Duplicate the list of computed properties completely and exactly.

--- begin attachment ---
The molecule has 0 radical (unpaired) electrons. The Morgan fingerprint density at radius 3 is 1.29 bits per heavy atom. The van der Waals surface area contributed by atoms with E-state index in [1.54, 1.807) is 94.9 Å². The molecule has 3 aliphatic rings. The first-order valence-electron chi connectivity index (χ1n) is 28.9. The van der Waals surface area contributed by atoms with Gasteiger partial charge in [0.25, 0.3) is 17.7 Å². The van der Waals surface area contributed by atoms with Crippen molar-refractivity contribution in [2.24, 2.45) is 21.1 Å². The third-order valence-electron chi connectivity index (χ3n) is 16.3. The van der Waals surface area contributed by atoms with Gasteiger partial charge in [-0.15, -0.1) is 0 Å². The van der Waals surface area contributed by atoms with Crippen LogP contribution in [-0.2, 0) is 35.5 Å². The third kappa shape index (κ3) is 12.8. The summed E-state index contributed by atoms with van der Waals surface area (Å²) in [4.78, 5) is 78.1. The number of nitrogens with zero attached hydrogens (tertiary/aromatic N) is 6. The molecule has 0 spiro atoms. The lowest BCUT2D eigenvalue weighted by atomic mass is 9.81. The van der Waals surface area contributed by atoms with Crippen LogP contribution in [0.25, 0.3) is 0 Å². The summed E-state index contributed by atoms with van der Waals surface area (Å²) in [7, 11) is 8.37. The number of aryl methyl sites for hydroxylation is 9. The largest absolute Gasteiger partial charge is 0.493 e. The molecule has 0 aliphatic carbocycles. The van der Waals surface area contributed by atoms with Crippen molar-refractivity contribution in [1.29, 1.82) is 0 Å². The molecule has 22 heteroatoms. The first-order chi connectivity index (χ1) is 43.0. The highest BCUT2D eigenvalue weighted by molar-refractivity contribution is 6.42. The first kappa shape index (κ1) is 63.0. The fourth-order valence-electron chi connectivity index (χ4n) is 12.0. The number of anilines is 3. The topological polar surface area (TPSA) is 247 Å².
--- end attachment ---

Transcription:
The molecule has 0 radical (unpaired) electrons. The Morgan fingerprint density at radius 3 is 1.29 bits per heavy atom. The van der Waals surface area contributed by atoms with E-state index in [1.54, 1.807) is 94.9 Å². The molecule has 3 aliphatic rings. The first-order valence-electron chi connectivity index (χ1n) is 28.9. The van der Waals surface area contributed by atoms with Gasteiger partial charge in [0.25, 0.3) is 17.7 Å². The van der Waals surface area contributed by atoms with Crippen molar-refractivity contribution in [2.24, 2.45) is 21.1 Å². The third-order valence-electron chi connectivity index (χ3n) is 16.3. The van der Waals surface area contributed by atoms with Gasteiger partial charge in [-0.15, -0.1) is 0 Å². The van der Waals surface area contributed by atoms with Crippen LogP contribution in [-0.2, 0) is 35.5 Å². The third kappa shape index (κ3) is 12.8. The summed E-state index contributed by atoms with van der Waals surface area (Å²) in [4.78, 5) is 78.1. The number of nitrogens with zero attached hydrogens (tertiary/aromatic N) is 6. The molecule has 0 spiro atoms. The lowest BCUT2D eigenvalue weighted by atomic mass is 9.81. The van der Waals surface area contributed by atoms with Crippen LogP contribution in [0.25, 0.3) is 0 Å². The summed E-state index contributed by atoms with van der Waals surface area (Å²) in [7, 11) is 8.37. The number of aryl methyl sites for hydroxylation is 9. The largest absolute Gasteiger partial charge is 0.493 e. The molecule has 0 aliphatic carbocycles. The van der Waals surface area contributed by atoms with Crippen molar-refractivity contribution in [1.29, 1.82) is 0 Å². The molecule has 22 heteroatoms. The first-order chi connectivity index (χ1) is 43.0. The highest BCUT2D eigenvalue weighted by molar-refractivity contribution is 6.42. The first kappa shape index (κ1) is 63.0. The fourth-order valence-electron chi connectivity index (χ4n) is 12.0. The number of anilines is 3. The topological polar surface area (TPSA) is 247 Å².